When it comes to technology we all have a style. Some are tastemakers and early adopters, the ones who bought iPods back in 2001 and listened to Fun. way before “We Are Young” hit the airwaves (and will never let you forget it). The masses usually catch on soon after, but there are also the stubborn ones like me.
You know who we are, the ones who are ever so slightly behind the times, who hold onto things a bit too long. This isn’t hipster kids going back to records because they’re cool. It’s also not the grandma who watches VHS tapes and has no idea how to navigate the internet. This is a twenty-something who still has a flip phone three years after most of her friends got iPhones and continues to subscribe to Netflix for the DVD’s.
Now that you know a little bit about the kind of technological dweeb I am, allow me to wax nostalgic about my good old Walkman disc player. Received as a present when I graduated from elementary school, I fell in love at first sight. This sleek, sunshine colored device was a step up from my dinky portable radio that I listened to on the way to school and soon I was strolling around the neighborhood with my new toy nestled in a little denim purse strapped across my chest. After exhausting my parents’ classics, I started building a CD collection for myself, developing a broad musical palate including Bach, Destiny’s Child, Evanescence, Aerosmith and more. Next came burning disks on my computer and trading albums with friends. I still remember the Simple Plan album my crush made for me on Valentine’s Day and listening to the Spiderman 2 Soundtrack (my favorite) over and over on long car rides.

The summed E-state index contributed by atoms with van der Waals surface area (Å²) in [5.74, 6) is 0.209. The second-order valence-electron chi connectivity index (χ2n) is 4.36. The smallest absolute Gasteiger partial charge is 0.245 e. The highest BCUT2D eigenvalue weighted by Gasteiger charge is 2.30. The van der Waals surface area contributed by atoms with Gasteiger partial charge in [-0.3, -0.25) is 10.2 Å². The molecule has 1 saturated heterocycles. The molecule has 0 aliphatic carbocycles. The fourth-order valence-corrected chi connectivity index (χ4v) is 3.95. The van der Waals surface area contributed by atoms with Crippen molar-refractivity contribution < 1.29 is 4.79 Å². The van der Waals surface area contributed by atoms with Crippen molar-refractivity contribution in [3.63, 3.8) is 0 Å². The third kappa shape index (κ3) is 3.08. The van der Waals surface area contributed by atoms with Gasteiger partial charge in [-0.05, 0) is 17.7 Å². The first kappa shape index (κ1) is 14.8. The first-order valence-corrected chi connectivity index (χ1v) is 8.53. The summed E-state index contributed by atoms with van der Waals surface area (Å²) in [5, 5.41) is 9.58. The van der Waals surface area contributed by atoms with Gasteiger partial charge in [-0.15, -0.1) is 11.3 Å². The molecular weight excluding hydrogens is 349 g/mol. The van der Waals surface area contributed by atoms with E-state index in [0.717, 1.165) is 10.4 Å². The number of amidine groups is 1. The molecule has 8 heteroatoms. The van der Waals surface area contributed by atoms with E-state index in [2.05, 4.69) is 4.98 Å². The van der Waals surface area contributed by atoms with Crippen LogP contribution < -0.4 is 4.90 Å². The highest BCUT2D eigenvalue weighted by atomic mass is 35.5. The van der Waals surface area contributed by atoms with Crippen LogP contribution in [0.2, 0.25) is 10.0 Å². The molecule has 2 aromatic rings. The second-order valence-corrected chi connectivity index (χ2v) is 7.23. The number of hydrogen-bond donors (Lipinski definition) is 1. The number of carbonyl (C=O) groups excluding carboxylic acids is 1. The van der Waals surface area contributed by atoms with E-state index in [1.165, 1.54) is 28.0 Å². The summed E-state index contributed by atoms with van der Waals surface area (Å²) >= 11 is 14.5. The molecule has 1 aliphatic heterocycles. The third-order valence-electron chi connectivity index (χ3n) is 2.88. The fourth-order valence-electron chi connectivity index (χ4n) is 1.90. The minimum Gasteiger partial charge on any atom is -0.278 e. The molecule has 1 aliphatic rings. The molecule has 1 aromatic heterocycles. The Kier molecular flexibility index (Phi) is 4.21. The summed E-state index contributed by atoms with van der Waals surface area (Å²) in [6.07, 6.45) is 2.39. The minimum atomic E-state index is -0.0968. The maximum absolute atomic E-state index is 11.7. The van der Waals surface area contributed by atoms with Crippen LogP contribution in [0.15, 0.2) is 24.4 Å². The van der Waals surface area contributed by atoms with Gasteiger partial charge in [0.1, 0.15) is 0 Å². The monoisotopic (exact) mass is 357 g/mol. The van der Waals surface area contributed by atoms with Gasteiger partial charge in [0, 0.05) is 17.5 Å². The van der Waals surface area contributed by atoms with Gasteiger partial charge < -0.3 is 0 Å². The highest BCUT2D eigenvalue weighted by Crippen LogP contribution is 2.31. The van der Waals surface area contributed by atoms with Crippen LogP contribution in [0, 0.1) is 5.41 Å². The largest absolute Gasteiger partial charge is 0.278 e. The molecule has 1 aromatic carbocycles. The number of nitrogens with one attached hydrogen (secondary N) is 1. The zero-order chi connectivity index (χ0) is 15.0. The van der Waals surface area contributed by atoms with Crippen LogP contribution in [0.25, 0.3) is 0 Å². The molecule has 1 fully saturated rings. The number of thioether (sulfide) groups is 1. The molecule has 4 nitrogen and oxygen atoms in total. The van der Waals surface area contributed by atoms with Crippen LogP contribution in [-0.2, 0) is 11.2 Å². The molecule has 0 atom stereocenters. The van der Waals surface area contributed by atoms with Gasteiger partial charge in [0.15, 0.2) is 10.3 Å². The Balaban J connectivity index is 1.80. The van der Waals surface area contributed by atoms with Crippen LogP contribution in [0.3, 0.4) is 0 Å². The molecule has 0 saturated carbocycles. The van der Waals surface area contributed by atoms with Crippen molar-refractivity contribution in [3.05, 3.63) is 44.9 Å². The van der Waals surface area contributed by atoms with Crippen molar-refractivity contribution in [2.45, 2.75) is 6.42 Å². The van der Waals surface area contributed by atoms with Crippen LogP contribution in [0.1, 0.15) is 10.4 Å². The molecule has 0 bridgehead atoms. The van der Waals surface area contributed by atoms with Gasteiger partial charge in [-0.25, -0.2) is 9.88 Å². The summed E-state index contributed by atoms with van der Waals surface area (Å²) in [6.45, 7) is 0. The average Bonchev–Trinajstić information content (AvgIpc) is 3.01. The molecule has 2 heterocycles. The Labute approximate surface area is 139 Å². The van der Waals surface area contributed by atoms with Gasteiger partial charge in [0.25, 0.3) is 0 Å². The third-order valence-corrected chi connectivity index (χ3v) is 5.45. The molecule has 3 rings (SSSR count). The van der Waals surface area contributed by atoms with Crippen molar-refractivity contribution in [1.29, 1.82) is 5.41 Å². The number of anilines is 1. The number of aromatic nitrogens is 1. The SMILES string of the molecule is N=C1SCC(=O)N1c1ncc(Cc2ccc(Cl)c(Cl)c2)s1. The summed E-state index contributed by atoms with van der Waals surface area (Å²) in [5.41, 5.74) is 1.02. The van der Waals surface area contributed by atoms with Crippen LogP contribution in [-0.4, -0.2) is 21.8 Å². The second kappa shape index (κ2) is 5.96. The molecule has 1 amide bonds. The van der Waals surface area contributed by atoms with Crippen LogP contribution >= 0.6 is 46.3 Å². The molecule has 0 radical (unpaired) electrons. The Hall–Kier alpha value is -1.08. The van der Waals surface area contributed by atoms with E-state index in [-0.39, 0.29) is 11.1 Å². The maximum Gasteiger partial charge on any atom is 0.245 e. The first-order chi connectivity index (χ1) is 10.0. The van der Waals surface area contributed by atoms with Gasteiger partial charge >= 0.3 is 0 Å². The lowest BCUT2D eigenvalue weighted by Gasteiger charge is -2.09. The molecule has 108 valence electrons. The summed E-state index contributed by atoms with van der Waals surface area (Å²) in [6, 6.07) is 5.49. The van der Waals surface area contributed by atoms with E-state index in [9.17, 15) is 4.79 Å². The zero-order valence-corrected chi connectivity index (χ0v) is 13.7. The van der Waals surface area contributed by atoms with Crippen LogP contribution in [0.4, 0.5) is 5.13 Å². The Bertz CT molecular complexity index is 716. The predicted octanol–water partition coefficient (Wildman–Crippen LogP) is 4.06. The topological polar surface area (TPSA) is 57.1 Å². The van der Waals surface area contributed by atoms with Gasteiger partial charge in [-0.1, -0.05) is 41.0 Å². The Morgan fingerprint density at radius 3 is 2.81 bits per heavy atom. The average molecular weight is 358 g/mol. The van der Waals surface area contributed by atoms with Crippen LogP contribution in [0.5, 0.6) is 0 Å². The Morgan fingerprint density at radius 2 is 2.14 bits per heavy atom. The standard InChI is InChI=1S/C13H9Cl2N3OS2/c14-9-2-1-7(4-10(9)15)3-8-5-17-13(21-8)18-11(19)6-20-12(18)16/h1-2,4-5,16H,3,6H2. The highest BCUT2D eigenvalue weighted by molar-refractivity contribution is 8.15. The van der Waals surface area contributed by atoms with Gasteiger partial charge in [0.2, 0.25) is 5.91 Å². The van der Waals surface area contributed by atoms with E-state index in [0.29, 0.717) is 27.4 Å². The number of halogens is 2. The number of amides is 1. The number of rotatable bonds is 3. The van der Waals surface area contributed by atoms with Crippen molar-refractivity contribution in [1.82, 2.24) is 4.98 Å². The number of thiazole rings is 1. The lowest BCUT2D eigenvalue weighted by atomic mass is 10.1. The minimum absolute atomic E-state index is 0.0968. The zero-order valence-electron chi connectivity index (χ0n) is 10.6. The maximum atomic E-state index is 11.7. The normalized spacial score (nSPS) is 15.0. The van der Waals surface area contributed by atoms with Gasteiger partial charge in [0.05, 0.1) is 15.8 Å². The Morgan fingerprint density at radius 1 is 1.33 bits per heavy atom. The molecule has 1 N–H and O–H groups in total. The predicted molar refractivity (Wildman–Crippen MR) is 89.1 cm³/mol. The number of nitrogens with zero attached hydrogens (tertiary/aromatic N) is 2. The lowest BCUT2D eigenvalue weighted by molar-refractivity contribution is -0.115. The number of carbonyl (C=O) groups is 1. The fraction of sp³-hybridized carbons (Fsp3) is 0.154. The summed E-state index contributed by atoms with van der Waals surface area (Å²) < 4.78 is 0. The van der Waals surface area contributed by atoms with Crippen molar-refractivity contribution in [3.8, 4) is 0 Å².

By high school the player was a bit worn, but still beloved. Some of my more well-off friends had fancy new MP3 players, yet I never felt the slight bit jealous. “Who needs more than ten songs at a time, anyway?” I thought, looking down on their yuppy sensibilities. But one fateful Christmas the fates decided for me.
I remember opening the iPod Shuffle my parents bought for me and feeling conflicted. It was shiny and new and I was curious about it, but it was also threatening. It stayed in my room, untouched, until I finally decided to download iTunes. At first I only used it to burn my own mixes that I continued to enjoy on my Walkman (yes, I really was that ornery), but eventually I gave in. These days, I’m still a bit behind the times; instead of streaming music I generally listen to my own, well-worn playlists. And I suppose that’s as it should be. That’s what my Walkman taught me, that nothing sounds better than music you’ve lovingly collected yourself.
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